A quick Google search would have revealed the site to be a scam as other victims had written about it previously and this only underlines how important it is to properly research any company you’re planning to transact with.

Incidentally, Trezor is the name of a legitimate cryptocurrency hardware wallet producer. Scammers often attempt to capitalise on the names of respectable companies, with TripAdvisor being another brand frequently used by the crooks.

Case study 2 – The Divorcee

This person had been frequenting dating websites and had been contacted by a person claiming they were a single lady with a romantic interest in him.

The scammer gradually befriended the victim and built up his trust over a number of weeks before telling him about an amazing crypto investment opportunity where he could nearly double his money in a month with no risk.

Despite the victim having considerable business experience, he still parted with more than £10,000 ($12,000) as an initial investment as he felt like he knew his new love interest well enough and thought of her as a good friend.

However, shortly after he transferred the crypto he became suspicious because he’d spotted a typo in the domain name which didn’t quite match the name of the platform he was ‘investing’ through.

The name of the platform was Coin Avatar Pro, and it had a companion app and WhatsApp group which appeared to have several members who were all successfully investing.

I explained that he’d been caught up in a scam and urged him not to part with any more cash which fortunately he didn’t do, but he took some convincing as he was sure that his investment would be returned, believing that the scam was perhaps a form of Ponzi scheme and not outright theft.

Ultimately the site went offline and the scammers disappeared, but it was a harsh lesson for the victim who, as a more mature person with plenty of life experience, should have perhaps carried out more research into what he was investing in.

How to avoid pig butchering scams

There are often many tell-tale signs that you might be involved in a scam so you should always keep your wits about you when asked to engage in any investment activity.

As I’ve said, most pig butchering scams involve people being approached and befriended by strangers before being offered a fantastic, risk-free investment opportunity.

It’s here that you should stop and think. Do you really know who this person is? Why would they offer you this opportunity? If such an opportunity did exist, why isn’t the person a) keeping it to themselves b) the whole world doing it and making millions?

Okay, some people have been extremely lucky with crypto investing, but most of us can expect fairly modest returns from our portfolio, whether in the crypto world or in traditional stocks and shares.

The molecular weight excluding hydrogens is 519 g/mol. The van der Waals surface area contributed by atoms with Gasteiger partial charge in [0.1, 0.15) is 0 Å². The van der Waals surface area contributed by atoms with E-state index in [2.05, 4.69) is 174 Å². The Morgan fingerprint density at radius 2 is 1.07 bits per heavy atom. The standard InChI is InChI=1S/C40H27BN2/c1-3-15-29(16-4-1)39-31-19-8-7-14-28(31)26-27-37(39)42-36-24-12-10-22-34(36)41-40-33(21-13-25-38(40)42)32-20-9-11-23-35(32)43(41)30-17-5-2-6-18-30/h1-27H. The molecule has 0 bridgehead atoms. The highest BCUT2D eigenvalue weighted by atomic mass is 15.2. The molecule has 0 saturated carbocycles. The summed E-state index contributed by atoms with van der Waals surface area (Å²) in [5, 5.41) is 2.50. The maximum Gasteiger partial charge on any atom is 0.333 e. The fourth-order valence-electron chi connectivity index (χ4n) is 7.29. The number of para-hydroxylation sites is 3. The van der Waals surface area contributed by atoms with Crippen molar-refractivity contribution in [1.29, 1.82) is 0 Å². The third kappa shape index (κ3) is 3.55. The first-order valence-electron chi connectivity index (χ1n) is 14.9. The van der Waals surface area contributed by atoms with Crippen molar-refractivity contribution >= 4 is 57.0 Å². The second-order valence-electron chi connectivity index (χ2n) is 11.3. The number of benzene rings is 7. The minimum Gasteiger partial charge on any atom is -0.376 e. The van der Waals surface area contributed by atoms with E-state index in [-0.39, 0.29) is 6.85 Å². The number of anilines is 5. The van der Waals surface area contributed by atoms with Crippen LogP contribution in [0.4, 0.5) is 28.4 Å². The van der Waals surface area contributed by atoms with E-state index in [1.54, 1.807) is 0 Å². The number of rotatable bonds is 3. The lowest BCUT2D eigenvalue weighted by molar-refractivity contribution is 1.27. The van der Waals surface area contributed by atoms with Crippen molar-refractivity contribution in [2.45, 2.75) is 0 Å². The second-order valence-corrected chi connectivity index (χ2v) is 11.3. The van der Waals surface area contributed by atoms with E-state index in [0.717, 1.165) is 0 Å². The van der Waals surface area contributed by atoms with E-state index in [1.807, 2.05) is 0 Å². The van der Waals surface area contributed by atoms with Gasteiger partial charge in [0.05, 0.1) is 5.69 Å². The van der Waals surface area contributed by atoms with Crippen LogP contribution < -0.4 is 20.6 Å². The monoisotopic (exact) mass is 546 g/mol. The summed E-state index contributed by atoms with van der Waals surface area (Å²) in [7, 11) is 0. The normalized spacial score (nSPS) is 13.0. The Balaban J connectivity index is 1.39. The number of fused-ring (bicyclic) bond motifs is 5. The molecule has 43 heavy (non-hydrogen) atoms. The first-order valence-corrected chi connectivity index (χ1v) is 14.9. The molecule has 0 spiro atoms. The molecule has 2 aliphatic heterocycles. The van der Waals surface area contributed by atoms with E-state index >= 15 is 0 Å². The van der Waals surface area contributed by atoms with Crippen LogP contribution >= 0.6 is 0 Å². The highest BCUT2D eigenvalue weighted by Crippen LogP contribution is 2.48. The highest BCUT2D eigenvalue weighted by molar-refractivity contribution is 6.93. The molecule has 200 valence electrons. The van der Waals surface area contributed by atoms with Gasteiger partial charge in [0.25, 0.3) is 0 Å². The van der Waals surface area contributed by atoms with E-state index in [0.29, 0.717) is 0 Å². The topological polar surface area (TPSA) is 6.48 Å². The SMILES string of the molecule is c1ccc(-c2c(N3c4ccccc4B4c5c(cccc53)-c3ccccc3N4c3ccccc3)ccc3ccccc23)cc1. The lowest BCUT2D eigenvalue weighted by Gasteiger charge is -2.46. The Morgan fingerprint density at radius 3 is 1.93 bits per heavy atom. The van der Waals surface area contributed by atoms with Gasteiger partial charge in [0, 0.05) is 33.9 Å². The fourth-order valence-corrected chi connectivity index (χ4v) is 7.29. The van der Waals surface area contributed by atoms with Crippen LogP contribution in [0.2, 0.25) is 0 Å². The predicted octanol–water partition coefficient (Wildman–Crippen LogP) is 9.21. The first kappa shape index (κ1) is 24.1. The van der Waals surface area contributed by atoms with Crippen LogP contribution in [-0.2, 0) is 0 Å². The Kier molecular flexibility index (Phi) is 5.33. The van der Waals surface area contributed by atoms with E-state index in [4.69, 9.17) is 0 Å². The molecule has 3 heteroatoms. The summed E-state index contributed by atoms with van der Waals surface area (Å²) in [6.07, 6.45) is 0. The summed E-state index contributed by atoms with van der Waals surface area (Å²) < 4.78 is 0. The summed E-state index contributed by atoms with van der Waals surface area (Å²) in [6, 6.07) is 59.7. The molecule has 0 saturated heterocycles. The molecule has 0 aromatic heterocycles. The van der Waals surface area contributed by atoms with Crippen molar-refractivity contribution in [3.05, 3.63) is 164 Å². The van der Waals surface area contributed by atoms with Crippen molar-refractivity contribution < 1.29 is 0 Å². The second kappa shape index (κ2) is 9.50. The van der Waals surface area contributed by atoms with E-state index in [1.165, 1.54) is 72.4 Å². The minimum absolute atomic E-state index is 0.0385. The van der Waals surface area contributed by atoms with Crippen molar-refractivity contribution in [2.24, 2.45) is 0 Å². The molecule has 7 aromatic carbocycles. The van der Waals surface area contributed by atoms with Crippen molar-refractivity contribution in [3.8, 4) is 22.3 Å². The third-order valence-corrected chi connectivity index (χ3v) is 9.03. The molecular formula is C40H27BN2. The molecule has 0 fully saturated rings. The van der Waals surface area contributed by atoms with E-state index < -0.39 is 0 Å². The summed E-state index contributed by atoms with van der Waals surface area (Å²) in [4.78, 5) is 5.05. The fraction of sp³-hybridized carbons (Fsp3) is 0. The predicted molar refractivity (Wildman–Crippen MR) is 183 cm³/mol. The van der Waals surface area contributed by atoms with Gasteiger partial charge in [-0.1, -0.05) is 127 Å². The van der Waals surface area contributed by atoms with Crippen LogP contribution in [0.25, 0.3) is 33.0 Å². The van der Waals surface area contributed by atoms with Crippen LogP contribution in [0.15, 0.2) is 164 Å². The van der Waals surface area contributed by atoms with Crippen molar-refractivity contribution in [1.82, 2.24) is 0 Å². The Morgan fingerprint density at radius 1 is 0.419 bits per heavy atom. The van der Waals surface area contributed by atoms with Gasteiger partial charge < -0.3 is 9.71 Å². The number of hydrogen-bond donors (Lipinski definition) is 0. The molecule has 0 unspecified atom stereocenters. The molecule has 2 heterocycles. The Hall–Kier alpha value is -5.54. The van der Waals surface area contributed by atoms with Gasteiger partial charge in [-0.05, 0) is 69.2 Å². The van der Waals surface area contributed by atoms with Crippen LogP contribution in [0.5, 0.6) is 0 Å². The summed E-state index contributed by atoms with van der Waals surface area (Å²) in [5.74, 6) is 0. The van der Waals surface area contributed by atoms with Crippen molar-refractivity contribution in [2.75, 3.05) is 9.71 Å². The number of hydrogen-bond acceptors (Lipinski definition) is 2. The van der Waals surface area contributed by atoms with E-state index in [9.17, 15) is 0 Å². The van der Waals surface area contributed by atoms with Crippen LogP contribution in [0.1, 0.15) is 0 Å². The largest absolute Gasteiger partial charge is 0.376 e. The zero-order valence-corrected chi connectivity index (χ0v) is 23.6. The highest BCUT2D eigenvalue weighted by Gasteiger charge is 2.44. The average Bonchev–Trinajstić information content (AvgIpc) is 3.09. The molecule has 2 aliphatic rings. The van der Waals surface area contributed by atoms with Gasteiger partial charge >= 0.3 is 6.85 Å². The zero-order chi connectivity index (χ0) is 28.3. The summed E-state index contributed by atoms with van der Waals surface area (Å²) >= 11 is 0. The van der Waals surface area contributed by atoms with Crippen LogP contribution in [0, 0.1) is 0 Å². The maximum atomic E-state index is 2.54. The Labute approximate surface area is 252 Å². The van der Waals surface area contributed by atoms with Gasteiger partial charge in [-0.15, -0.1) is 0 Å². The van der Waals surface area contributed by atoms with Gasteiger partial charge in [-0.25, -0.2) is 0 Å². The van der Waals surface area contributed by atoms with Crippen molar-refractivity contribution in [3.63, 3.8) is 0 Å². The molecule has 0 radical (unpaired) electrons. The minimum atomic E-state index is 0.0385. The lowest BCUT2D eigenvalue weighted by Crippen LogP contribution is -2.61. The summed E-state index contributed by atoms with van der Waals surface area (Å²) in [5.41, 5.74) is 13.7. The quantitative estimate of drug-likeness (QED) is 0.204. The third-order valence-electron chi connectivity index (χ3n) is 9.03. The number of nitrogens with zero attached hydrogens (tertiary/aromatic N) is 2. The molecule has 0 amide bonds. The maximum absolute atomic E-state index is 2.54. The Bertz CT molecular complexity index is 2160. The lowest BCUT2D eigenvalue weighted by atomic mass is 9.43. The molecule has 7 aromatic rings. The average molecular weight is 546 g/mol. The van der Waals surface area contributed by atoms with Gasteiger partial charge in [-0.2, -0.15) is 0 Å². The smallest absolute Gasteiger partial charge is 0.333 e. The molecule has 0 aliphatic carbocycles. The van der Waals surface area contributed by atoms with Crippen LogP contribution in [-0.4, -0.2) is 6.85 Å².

It’s also important that you never invest in anything you don’t understand. You may be caught up in a whirlwind of FOMO but it’ll only end in tears, especially in the crypto space which is still largely unregulated and thus lacking many of the protections offered in the traditional finance sector.

I’ve also mentioned that the scammers often set up very poorly designed websites and apps with content and images scraped from other, legitimate sites.

Think to yourself, would a legitimate financial institution have a website or app like this? Check out your bank’s website then compare it to a scam platform – even a cursory glance will tell you they’re worlds apart.

These are just a few ways of spotting a pig butchering scam and avoiding them. For more, read my ultimate guide to spotting crypto scams.

Can I get my funds back from a pig butchering scam?

This is a question I get asked several times a week by people desperate to secure the return of their cash.

There’s no doubt it’s a challenging thing to attempt, but there are companies that claim to be able to assist you which I’ve written about here.

Keep your expectations low though as scammers use a variety of methods to cover their tracks and stay one step ahead of the law.

Cryptocurrency scams

Cryptocurrency scams can take many forms, including Ponzi schemes, phishing attacks, fake exchanges and investment opportunities.

It’s important to be cautious when dealing with cryptocurrency and to do your research to ensure that you are not falling victim to a scam and that the platform you’re planning to invest on is legitimate.

Even if you are investing on a legitimate platform it’s crucial that you use secure passwords and two-factor authentication, and make yourself aware of common tactics used by scammers to steal your personal information and hence your crypto.

Typing the name of the platform followed by ‘review’ or ‘scam’ into a search engine will often bring up helpful information written by others who will help you decide the legitimacy of the platform you’re planning to use.

If you suspect a site is fake, get in touch.